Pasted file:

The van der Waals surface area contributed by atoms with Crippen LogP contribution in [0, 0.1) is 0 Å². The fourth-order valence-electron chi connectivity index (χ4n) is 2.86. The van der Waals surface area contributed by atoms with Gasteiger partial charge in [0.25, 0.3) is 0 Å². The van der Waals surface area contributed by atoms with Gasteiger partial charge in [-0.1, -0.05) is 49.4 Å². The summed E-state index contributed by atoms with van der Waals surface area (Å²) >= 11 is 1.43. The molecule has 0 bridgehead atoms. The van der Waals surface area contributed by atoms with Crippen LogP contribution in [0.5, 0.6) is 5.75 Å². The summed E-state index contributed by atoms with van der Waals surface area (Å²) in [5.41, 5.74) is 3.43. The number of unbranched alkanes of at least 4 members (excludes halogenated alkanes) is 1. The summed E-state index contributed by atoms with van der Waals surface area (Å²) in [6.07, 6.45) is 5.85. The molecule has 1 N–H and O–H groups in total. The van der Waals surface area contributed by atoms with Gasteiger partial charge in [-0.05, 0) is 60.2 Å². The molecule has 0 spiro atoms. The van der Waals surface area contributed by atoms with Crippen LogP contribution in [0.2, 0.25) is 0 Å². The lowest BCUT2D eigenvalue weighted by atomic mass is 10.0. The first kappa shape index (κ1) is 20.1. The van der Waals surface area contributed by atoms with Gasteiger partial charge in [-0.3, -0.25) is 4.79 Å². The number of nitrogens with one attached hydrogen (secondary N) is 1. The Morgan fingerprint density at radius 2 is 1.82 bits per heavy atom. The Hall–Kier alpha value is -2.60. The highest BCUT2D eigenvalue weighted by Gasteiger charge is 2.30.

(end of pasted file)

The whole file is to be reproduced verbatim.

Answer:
The van der Waals surface area contributed by atoms with Crippen LogP contribution in [0, 0.1) is 0 Å². The fourth-order valence-electron chi connectivity index (χ4n) is 2.86. The van der Waals surface area contributed by atoms with Gasteiger partial charge in [0.25, 0.3) is 0 Å². The van der Waals surface area contributed by atoms with Gasteiger partial charge in [-0.1, -0.05) is 49.4 Å². The summed E-state index contributed by atoms with van der Waals surface area (Å²) >= 11 is 1.43. The molecule has 0 bridgehead atoms. The van der Waals surface area contributed by atoms with Crippen LogP contribution in [0.5, 0.6) is 5.75 Å². The summed E-state index contributed by atoms with van der Waals surface area (Å²) in [5.41, 5.74) is 3.43. The number of unbranched alkanes of at least 4 members (excludes halogenated alkanes) is 1. The summed E-state index contributed by atoms with van der Waals surface area (Å²) in [6.07, 6.45) is 5.85. The molecule has 1 N–H and O–H groups in total. The van der Waals surface area contributed by atoms with Gasteiger partial charge in [-0.05, 0) is 60.2 Å². The molecule has 0 spiro atoms. The van der Waals surface area contributed by atoms with Crippen LogP contribution in [0.2, 0.25) is 0 Å². The lowest BCUT2D eigenvalue weighted by atomic mass is 10.0. The first kappa shape index (κ1) is 20.1. The van der Waals surface area contributed by atoms with Gasteiger partial charge in [-0.3, -0.25) is 4.79 Å². The number of nitrogens with one attached hydrogen (secondary N) is 1. The Morgan fingerprint density at radius 2 is 1.82 bits per heavy atom. The Hall–Kier alpha value is -2.60. The highest BCUT2D eigenvalue weighted by Gasteiger charge is 2.30.